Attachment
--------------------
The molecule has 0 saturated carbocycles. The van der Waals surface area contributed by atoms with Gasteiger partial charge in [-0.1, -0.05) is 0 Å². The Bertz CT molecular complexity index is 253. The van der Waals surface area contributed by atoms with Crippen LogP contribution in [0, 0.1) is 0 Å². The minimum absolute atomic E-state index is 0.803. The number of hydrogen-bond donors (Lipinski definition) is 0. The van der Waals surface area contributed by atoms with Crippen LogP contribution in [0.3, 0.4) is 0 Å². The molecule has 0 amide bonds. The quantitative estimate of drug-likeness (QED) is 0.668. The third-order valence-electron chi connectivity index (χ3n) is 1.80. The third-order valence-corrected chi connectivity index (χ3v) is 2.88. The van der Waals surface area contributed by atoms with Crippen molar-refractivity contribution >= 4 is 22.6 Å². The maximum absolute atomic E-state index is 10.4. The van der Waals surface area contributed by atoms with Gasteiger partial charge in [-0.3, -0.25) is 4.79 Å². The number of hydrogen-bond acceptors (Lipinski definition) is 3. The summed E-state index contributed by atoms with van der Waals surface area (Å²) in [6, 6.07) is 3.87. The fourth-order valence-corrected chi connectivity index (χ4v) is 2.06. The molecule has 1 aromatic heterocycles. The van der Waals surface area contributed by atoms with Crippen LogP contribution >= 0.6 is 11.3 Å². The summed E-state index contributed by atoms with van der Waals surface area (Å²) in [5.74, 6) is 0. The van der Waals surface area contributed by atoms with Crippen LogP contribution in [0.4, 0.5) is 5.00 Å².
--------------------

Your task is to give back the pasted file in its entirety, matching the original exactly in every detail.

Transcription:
The molecule has 0 saturated carbocycles. The van der Waals surface area contributed by atoms with Gasteiger partial charge in [-0.1, -0.05) is 0 Å². The Bertz CT molecular complexity index is 253. The van der Waals surface area contributed by atoms with Crippen LogP contribution in [0, 0.1) is 0 Å². The minimum absolute atomic E-state index is 0.803. The number of hydrogen-bond donors (Lipinski definition) is 0. The van der Waals surface area contributed by atoms with Crippen LogP contribution in [0.3, 0.4) is 0 Å². The molecule has 0 amide bonds. The quantitative estimate of drug-likeness (QED) is 0.668. The third-order valence-electron chi connectivity index (χ3n) is 1.80. The third-order valence-corrected chi connectivity index (χ3v) is 2.88. The van der Waals surface area contributed by atoms with Crippen molar-refractivity contribution >= 4 is 22.6 Å². The maximum absolute atomic E-state index is 10.4. The van der Waals surface area contributed by atoms with Gasteiger partial charge in [-0.3, -0.25) is 4.79 Å². The number of hydrogen-bond acceptors (Lipinski definition) is 3. The summed E-state index contributed by atoms with van der Waals surface area (Å²) in [6, 6.07) is 3.87. The fourth-order valence-corrected chi connectivity index (χ4v) is 2.06. The molecule has 1 aromatic heterocycles. The van der Waals surface area contributed by atoms with Crippen LogP contribution >= 0.6 is 11.3 Å². The summed E-state index contributed by atoms with van der Waals surface area (Å²) in [5.74, 6) is 0. The van der Waals surface area contributed by atoms with Crippen LogP contribution in [0.4, 0.5) is 5.00 Å².